Dating pignose amplifiers dating photographs by hairstyle
The two input jacks are connected to the same solder lug on the preamp tube socket by resistors, wired directly from the jacks to the lug.
When you plug your cable into the amp, the face of the chassis flexes, putting stress on this lug.
I normally gig through one of the most coveted harp amps there is, a Sonny Jr. It was going to set me back about 0 plus a lot of time, so I decided first to check with Sonny Jr.
himself - the guy knows more about amps for harp than anyone else I've ever met.
Using a "Y cable, "A/B/Y Box" or other cable splitter will cut the input impedance in half, doubling the load on your mic and altering its tone.
The line out does not lower the input impedance at all.
Ocassionally everyone on the list is unable at the moment, or waiting for some amp I don't have to offer this time around, so you never know. The line-out is a high impedance signal accesible via a 1/4" jack, and the output is equivalent to that of a good microphone, so you can connect the amp to the house sound system (via high-Z input or DI Box) or another amp. The signal is derived from the speaker side of the output transformer, so all the great Kalamazoo tone gets amplified. The Kalamazoo becomes an on-stage monitor but can be heard by hundreds, even thousands.
Prices range from about 9 (for a beat up Model 1) to 9 (for a really clean Model 2.) Remember, even the "beat up" ones are mechanically sound and work fine - they just have more "character" or "patina" than the cleaner ones..... (I feel sorry for the folks who pay top dollar for one of these amps and don't know when they get it that it isn't operating as well as it could.) I buy every amp I can get at a fair price, and rebuild it. So I keep a waiting list and will be happy to add your name if you send me an email. Kalamazoos have great tone, and amazing volume for their size, but no 8W amp is going to win volume wars at a loud jam.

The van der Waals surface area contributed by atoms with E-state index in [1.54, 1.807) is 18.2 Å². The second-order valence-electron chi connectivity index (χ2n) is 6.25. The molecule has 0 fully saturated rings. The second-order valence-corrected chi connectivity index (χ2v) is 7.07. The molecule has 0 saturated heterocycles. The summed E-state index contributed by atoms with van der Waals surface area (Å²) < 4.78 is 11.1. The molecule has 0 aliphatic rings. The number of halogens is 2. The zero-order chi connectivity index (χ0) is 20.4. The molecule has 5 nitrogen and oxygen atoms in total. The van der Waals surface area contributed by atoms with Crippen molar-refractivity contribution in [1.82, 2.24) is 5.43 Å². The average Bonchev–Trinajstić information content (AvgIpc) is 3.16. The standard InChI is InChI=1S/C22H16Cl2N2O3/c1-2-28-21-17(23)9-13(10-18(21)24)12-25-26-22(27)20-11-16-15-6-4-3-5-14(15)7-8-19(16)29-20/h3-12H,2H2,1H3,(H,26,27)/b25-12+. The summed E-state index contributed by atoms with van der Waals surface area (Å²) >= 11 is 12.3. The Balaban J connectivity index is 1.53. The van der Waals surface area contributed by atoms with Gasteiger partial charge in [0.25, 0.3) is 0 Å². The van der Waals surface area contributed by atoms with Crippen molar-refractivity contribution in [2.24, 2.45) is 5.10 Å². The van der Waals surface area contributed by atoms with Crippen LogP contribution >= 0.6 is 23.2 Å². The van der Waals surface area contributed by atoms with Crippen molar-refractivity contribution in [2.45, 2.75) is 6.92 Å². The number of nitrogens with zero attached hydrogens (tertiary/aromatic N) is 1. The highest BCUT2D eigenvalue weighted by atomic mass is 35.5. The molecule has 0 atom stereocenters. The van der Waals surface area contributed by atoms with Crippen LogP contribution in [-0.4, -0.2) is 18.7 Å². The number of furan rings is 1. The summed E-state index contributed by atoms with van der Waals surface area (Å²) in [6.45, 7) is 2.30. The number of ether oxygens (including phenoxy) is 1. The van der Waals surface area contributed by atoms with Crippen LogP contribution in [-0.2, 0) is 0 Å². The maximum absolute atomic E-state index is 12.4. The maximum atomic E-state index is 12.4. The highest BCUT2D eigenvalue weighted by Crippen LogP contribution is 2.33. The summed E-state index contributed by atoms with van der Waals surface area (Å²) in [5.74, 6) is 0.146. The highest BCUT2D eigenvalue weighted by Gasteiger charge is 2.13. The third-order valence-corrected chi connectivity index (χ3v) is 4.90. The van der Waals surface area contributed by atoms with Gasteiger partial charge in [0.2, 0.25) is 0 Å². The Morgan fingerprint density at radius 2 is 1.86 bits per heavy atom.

My customers are 100% satisifed, and that I can prove.
Of course, the e Bay sellers always say it sounds just fine, but when I get them, there are almost always problems.
The amp you buy on e Bay may be ready to fail and may well do so in shipping. The pic above shows an amp missing its middle knob - it was laid out exactly like the "real" Model 2, but with the silver face plate.
All amps I work on receive a mod to secure the chassis face to the cabinet, eliminating this common cause of failure. I had to build an entirely new cabinet for the one you see at left.
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I can tell you, they're not very exciting with a guitar plugged into them. They break up easily in response to just about any good harp mic and have a wonderful, dirty, gritty -- but not harsh -- tone. Place one of these on each side of the stage and set the tremelos to different frequencies and you get a magical "Leslie" effect that throws the sound all over the place! The last of the Model 2's received a face lift and look like the one shown at left. The circuit is the same as the earlier amps, though - they sound just as good.